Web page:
Sticky paper turkey dress-up and patterning

Are you looking for a hands-on way to explore patterning in the classroom? Give colored feathers a try!

We have been on a turkey investigation in our classroom recently and part of our fun included dressing up our sticky paper turkey…

Our poor turkey didn’t look so good standing up there without any clothes on so my students spent a little  time throughout the afternoon giving him some warm feathers to wear…

Patterning with Feathers

Before the children helped out our naked turkey, they each were given a baggie of feathers (two different colors) to make feather patterns…

Collaborating with Peers

Some of the children worked alone to make their patterns and some of the children combined their feathers with their neighbor and worked together on making a pattern…

To continue with our patterning exercise, I invited the children to make a pattern with their feathers on our turkey as well…

Embracing the Process

Some of my students were interested in adding their feathers in the form of a pattern but others preferred to just add the feathers where ever they found a spot.  As the feathers began to fill up the board, the idea of making a pattern was kind of lost in the process…

 It didn’t take long before our turkey looked much happier all dressed up in his beautiful coat of feathers…

We had so many feathers on our turkey that it was difficult to find a spot to add any more feathers by the end of the day…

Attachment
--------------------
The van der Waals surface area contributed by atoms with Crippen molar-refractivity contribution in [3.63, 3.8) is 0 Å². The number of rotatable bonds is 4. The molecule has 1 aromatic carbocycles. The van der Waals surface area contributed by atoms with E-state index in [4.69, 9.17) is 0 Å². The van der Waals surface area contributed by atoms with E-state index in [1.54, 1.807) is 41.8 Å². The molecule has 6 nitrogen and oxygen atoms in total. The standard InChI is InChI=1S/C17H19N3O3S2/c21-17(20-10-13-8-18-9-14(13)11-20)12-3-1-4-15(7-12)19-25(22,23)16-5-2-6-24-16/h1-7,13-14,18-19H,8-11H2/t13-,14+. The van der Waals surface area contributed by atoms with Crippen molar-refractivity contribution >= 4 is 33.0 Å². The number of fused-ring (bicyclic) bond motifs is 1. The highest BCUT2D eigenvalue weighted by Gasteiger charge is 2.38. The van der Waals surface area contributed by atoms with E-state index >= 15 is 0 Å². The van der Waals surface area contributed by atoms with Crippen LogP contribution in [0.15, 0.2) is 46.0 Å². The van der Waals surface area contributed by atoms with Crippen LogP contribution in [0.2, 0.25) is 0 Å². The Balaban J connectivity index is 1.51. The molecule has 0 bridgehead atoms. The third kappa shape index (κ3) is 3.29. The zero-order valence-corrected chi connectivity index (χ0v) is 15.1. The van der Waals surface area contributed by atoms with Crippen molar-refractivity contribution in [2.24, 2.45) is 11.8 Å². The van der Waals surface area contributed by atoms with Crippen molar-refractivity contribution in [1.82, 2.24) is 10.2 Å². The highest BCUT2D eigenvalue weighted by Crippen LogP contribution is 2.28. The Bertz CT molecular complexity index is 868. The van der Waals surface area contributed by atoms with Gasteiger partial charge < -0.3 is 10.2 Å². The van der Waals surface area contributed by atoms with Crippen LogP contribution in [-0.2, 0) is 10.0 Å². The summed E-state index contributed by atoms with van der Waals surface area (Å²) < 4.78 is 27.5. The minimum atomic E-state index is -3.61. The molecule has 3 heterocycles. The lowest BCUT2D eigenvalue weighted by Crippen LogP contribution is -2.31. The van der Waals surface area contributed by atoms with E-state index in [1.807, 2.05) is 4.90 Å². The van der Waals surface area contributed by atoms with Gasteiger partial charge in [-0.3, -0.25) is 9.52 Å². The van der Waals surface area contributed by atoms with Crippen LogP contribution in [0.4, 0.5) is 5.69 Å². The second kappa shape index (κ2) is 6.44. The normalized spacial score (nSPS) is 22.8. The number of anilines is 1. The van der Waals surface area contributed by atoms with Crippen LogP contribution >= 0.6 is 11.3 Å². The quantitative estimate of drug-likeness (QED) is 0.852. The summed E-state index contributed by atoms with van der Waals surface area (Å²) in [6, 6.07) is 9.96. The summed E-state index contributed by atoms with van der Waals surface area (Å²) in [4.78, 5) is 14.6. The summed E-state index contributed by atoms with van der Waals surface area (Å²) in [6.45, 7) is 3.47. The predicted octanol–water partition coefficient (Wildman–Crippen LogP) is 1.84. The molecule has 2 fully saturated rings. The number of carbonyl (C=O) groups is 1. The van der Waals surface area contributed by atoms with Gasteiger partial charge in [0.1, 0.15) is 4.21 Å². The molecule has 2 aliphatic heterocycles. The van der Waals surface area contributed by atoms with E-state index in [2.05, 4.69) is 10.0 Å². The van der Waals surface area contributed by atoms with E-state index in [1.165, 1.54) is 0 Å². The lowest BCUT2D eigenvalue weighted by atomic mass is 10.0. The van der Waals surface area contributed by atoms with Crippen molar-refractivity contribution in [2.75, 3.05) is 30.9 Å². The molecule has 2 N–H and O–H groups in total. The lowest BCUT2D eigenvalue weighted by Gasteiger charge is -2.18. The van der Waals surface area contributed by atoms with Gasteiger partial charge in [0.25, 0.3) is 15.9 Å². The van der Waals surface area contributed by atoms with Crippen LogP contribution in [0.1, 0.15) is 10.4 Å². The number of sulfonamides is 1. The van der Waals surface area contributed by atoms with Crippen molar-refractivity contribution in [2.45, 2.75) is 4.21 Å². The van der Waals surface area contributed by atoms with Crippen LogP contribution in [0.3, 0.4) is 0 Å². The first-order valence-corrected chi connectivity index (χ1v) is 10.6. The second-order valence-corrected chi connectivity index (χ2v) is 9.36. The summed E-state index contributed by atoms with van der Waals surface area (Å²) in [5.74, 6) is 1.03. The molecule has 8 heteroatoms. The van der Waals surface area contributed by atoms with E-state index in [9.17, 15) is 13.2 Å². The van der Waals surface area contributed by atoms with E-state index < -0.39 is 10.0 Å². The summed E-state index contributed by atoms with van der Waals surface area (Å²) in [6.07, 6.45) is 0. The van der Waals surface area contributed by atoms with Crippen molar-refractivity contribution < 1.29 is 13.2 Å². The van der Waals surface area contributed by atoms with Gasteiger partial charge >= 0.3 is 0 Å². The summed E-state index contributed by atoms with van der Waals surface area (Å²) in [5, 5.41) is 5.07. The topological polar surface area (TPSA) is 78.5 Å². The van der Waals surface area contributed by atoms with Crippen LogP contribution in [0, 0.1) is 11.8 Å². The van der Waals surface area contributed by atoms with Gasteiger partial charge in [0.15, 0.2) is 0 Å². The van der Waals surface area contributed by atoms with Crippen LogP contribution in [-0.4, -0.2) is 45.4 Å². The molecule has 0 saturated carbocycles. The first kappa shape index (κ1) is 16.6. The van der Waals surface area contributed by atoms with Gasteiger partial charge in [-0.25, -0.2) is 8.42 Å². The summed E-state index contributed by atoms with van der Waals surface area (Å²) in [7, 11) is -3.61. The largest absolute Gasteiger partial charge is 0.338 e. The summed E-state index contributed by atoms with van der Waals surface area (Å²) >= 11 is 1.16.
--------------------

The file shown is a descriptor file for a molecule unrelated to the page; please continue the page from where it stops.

Enjoying their Colorful Turkey Creation

A job well done by our students and a bright and colorful turkey looked quite proud in his new coat of feathers…

Questions you may have…

  • We covered our magnetic board with contact paper leaving the sticky side out and taping the edges of the sticky paper around the back of the board.
  • The feathers came from Walmart
  • You can read more about how to make a magnetic board here!
By |2018-12-18T19:28:21+00:00November 15th, 2012|

About the Author:

Deborah J. Stewart, M.Ed. has been working and teaching in the field of early childhood education for over 30 years. Deborah currently owns and teaches in her own part-time, private preschool called The Children’s Studio. Deborah’s deep passion for teaching and working with young children is documented and then graciously shared with millions of readers around the world through her blog and other social networking communities. Deborah believes that young children learn best through play and exploration and embraces this belief in all that she does in her own classroom so that she can effectively and passionately share rewarding, real- life, tried-and-true practices with other teachers, parents, and leaders across the field of early childhood education.


  1. Carolyn @ Mama's Little Muse November 15, 2012 at 8:39 pm - Reply

    This is ADORABLE! thanks!

  2. kewkew November 15, 2012 at 8:40 pm - Reply

    I LOVE this!!
    Also love the way you incorporated math into the activity with patterns.

  3. Mariana November 16, 2012 at 6:31 pm - Reply

    That’s a great idea! Will try this with my kids. Thanks!

  4. School Sparks Renee November 16, 2012 at 6:40 pm - Reply

    Looks like the turkey and the kids were all happy! What a fun project. Renee

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